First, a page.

Posts Tagged ‘Sea Lions’

Toxic Algal Blooms May Cause Seizures In California Sea Lions

June 11, 2008

Scientists, reporting in the current issue of the online journal Marine Drugs, state that an increase of epileptic seizures and behavioral abnormalities in California sea lions can result from low-dose exposure to domoic acid as a fetus. The findings follow an analysis earlier this year led by Frances Gulland of the California Marine Mammal Center that showed this brain disturbance to be a newly recognized chronic disease.

John Ramsdell of NOAA’s Center for Environmental Health and Biomolecular Research in Charleston, SC, in partnership with Tanja Zabka, a veterinary pathologist at the Marine Mammal Center, conducted the first-of-its kind analysis of poisoning by the algal toxin, domoic acid, during fetal brain development. The results, analyzed across multiple animal species, point to the toxin as a cause for behavioral changes and epilepsy that does not become evident until later in life

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Unravelling The Mystery Of The Kitty Litter Parasite In Marine Mammals

June 9, 2008

Researchers at California Polytechnic State University have discovered what may be a clue to the mystery of why marine mammals around the world are succumbing to a parasite that is typically only associated with cats. The key may just be the lowly anchovy, according to research presented today at the 108th General Meeting of the American Society for Microbiology in Boston.

Toxoplasma gondii is a protozoan parasite which causes toxoplasmosis, considered to be the third leading cause of death attributed to foodborne illness in the United States. While the Centers for Disease Control and Prevention estimates that over 20% of the U.S. population carries the parasite, the only known reservoir of the infectious form of the parasite (the oocyst) are cats.

Over the past decade, toxoplasma infection has appeared in a variety of sea mammals including beluga whales, dolphins, sea lions and seals. It has also become a major cause of death in sea otters living off the coast of California. It is estimated that approximately 17% of sea otter deaths can be attributed to toxoplasma. While many believe fresh water runoff contaminated with cat feces is to blame, there is no definitive science on the source of infection.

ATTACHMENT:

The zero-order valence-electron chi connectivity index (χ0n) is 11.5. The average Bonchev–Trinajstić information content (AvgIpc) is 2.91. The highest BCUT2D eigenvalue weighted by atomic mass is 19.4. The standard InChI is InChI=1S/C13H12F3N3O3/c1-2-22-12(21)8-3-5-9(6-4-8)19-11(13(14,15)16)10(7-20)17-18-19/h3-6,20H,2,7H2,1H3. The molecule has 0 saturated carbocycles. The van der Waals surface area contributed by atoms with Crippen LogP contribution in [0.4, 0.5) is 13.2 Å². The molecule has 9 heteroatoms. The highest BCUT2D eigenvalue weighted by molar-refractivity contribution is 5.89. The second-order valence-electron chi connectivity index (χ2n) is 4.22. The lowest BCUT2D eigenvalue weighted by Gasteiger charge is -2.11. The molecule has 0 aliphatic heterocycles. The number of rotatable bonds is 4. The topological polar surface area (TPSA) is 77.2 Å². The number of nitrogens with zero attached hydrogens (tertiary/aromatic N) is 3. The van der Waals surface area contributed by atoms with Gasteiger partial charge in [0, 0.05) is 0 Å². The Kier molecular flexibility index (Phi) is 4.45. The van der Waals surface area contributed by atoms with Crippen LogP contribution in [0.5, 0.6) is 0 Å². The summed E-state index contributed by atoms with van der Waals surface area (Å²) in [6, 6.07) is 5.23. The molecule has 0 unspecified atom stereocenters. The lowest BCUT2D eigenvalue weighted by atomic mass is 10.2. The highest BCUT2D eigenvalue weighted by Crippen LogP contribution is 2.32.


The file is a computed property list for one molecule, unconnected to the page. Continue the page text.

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With animals living longer and advances in medicine, Fresno zoo handles special needs

May 21, 2008

It’s survival of the less-than-fittest at Fresno Chaffee Zoo.

Sheep and goats are on Celebrex. One sea lion is blind and another is half-paralyzed. A hedgehog-like critter is so old it must eat mushy food.

At nearly 20, “it’s like a 170-year-old person,” said zoo veterinarian Lewis Wright.

Advances in medicine mean animals are living longer in Fresno – and in zoos nationwide – even if they have maladies that could make them dinner in the wild.

“It’s a relatively new phenomenon, where zoos have gotten so good at what they do that we are surpassing median life expectancy,” said Andy Snider, the zoo’s director of animal care and conservation.

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Agents trap salmon-eating sea lions in Ore.-Wash. river

April 28, 2008

One by one, curious California sea lions checked out the open cage left invitingly on a platform in the Columbia River below Bonneville Dam and flopped inside to chill out on the nice flat surface.

Big mistake.

Around noon the door clanged shut and state agents concluded their first day of trapping the salmon-hungry sea mammals. The sea lions weren’t having much fun behind bars Thursday, but it beat the bullet between the eyes some came within a whisker of getting under a federal removal authorization.

A day earlier the 9th U.S. Circuit Court of Appeals ruled that some of the animals could be trapped but not killed in reply to a lawsuit brought by the Humane Society of the United States.

The sea lions are protected by a 1972 federal law. An amendment, however, leaves open the possibility that some can be captured or killed if the states request it. Oregon and Washington did in 2006 with the support of Indian tribes and sport and commercial fishing groups.

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